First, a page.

Whilst these landscape character assessments generally provide very useful background material, they are rarely sufficiently detailed or fine-grained to describe baseline conditions for assessing proposals at a site-specific or project-specific level. To achieve this a bespoke project-specific landscape character assessment needs to be undertaken.
The assessment of what qualities make a landscape attractive, unattractive, or anything in between, is a highly subjective area, and has unsurprisingly eluded all attempts to be converted into a science. This is critical when it gets to the nitty gritty of development plan formulation or Public Inquiries, where visual and landscape quality (and potential impacts upon them) are important but often intangible issues.
In response to this, Landscape and Visual Impact Assessment (LVIA) is a methodology evolved by the Landscape Institute (LI) and the Institute of Environmental Management and Assessment (IEMA) for evaluating the effect of a development proposal upon views and the landscape, currently embodied in the ‘Guidelines for Landscape and Visual Impact Assessment’ 3rd Edition 2013, known as the GLVIA.
An important distinction is drawn here between effects upon views and effects upon the landscape itself, hence ‘Landscape and Visual Impact Assessment.’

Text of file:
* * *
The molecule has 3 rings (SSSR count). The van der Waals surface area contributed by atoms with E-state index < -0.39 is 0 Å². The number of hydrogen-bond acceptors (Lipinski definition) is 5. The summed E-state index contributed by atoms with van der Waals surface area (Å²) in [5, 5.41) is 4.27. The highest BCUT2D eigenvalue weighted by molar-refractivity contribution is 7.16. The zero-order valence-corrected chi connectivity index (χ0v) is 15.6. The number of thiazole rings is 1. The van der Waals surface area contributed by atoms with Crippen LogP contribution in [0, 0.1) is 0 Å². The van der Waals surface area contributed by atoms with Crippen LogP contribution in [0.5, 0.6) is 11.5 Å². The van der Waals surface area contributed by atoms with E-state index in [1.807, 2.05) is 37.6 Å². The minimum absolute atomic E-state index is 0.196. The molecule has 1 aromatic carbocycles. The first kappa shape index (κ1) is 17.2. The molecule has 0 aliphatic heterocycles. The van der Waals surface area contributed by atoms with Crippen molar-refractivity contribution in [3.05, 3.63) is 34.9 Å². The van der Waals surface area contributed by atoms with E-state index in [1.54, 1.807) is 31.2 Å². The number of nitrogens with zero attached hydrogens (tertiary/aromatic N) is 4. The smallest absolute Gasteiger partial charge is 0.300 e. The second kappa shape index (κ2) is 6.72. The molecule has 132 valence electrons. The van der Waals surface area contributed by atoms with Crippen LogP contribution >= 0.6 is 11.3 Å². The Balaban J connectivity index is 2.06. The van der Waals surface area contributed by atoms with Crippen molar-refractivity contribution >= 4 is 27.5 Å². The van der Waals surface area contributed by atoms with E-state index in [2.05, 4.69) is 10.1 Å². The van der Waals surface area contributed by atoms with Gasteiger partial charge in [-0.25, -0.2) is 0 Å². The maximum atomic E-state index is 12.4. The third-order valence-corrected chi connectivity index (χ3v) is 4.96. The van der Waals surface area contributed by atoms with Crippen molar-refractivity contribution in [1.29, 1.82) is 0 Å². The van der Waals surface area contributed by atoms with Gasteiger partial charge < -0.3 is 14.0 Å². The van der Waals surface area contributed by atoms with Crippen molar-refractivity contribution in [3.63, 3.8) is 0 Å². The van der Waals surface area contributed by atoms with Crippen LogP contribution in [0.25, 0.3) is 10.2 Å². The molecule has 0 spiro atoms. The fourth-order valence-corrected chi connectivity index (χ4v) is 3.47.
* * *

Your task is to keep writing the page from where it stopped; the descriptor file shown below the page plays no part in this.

The methodology is based on the simple formula that the effect of a given development proposal upon landscape and visual quality will be derived from (a) the sensitivity of the landscape, and the person experiencing the change in the landscape brought about by the development proposal (known as landscape and visual receptors respectively), and (b) the magnitude of change that would be brought about by the development proposal. These principles are related directly to Environmental Impact Assessment methodology, which in brief was evolved to predict whether impacts of a development proposal upon the environment would be ‘significant’, whether they could be mitigated, and if so what would the residual effects be. This would feed into the decision as to whether the proposal is acceptable.
So far so good. To complicate matters the LI / IEMA have made it clear that for proposals that have been screened as non-EIA, it is not necessary to assess ‘significance.’